(Adds detail on international results, executive comment)
Oct 24 (Reuters) - United Parcel Service Inc's reported a 20 percent rise in quarterly profit on Wednesday, but shares dropped 3 percent after it said the U.S. trade war with China contributed to disappointing international results.
Investors consider UPS a bellwether for the U.S. economy and they seized on news that President Donald Trump's shift to more protectionist trade policies was affecting its business.
UPS shares were down $3.37 at $110.87 in early trade after the company attributed an 11.6 percent decline in international package operating profit to unhedged currency in emerging markets, fuel expenses and slowing economic activity due to changing trade policies.
"Concerns over unresolved trade issues between China and the U.S. as well as Brexit continued to be a focus for our customers," Chief Executive David Abney said on a call with analysts. "We are assisting them with contingency planning."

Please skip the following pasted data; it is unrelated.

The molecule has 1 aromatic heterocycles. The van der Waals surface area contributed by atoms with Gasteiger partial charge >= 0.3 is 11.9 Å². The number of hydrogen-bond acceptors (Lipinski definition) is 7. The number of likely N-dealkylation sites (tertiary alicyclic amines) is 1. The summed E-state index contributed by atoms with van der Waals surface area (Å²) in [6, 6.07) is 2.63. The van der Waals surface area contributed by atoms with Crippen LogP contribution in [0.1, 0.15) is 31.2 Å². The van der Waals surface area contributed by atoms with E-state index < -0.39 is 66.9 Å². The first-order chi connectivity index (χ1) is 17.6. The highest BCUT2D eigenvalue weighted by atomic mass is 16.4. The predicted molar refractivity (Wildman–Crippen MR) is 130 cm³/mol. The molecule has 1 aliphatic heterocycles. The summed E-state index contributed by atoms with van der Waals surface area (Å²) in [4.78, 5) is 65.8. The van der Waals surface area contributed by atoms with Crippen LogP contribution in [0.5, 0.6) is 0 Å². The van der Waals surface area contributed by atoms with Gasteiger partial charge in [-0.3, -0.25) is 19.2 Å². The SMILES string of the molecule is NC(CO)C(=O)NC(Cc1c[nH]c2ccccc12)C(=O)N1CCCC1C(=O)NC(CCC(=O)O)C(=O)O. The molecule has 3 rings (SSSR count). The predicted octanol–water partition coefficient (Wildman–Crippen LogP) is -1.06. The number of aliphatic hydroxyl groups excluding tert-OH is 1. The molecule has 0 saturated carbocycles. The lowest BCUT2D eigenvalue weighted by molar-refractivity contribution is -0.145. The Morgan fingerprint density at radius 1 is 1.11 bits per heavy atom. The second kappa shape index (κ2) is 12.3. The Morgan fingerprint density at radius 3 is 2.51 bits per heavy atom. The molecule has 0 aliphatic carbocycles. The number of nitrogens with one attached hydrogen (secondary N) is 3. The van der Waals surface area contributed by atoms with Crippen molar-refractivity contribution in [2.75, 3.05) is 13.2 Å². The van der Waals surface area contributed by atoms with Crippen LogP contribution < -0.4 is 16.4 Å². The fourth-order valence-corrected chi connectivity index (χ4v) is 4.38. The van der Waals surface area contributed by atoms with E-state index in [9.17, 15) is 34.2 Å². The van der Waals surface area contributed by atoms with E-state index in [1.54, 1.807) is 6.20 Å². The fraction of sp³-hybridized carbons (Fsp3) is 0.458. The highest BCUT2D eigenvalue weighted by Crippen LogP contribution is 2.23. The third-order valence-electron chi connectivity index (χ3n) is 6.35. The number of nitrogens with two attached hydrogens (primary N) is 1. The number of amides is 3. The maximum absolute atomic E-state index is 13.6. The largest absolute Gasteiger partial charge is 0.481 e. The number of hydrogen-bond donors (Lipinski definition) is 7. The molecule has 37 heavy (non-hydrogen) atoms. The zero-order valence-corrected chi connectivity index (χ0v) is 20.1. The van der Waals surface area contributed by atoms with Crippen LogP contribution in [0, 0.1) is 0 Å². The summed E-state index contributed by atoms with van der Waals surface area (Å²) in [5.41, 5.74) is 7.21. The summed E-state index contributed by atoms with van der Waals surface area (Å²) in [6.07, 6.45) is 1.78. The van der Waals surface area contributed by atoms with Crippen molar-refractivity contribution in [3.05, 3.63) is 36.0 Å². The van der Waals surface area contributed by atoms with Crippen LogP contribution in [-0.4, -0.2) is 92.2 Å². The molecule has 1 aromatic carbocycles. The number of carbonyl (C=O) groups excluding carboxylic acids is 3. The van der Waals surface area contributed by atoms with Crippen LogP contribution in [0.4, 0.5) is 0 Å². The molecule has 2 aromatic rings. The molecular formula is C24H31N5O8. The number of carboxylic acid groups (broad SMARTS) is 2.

Brexit refers to Britain's exit from the European Union.
The rapid rise in online shopping has been a boon for domestic package volume at UPS, but it has left the company scrambling to cut extra costs related to delivering parcels to households compared with businesses that generally receive parcels in bulk. Operating profit was down 6.1 percent for the U.S. package segment during the latest quarter.
UPS is spending billions of dollars to upgrade and expand its network to address competition from FedEx Corp and Amazon.com and is in the early stages of its largest capital spending campaign since the 1980s.
The world's largest delivery company said revenue at its U.S. package services rose 8.1 percent in the third quarter, while revenue at its international package segment rose 3 percent.
Net income rose to $1.51 billion, or $1.73 per share, in the third quarter ended Sept. 30, as its tax expense fell to $381 million.
Excluding items, the company earned $1.82 per share, in line with analysts' expectations, according to Refinitiv data.
Total revenue rose 8 percent to $17.44 billion, narrowly missing expectations for $17.46 billion.
The company said it now expects free cash flow to be over $5 billion but stuck to its forecast for full-year adjusted earnings of $7.03 to $7.37 per share. (Reporting by Lisa Baertlein in Los Angeles and Rachit Vats in Bengaluru; Editing by Arun Koyyur and Susan Thomas)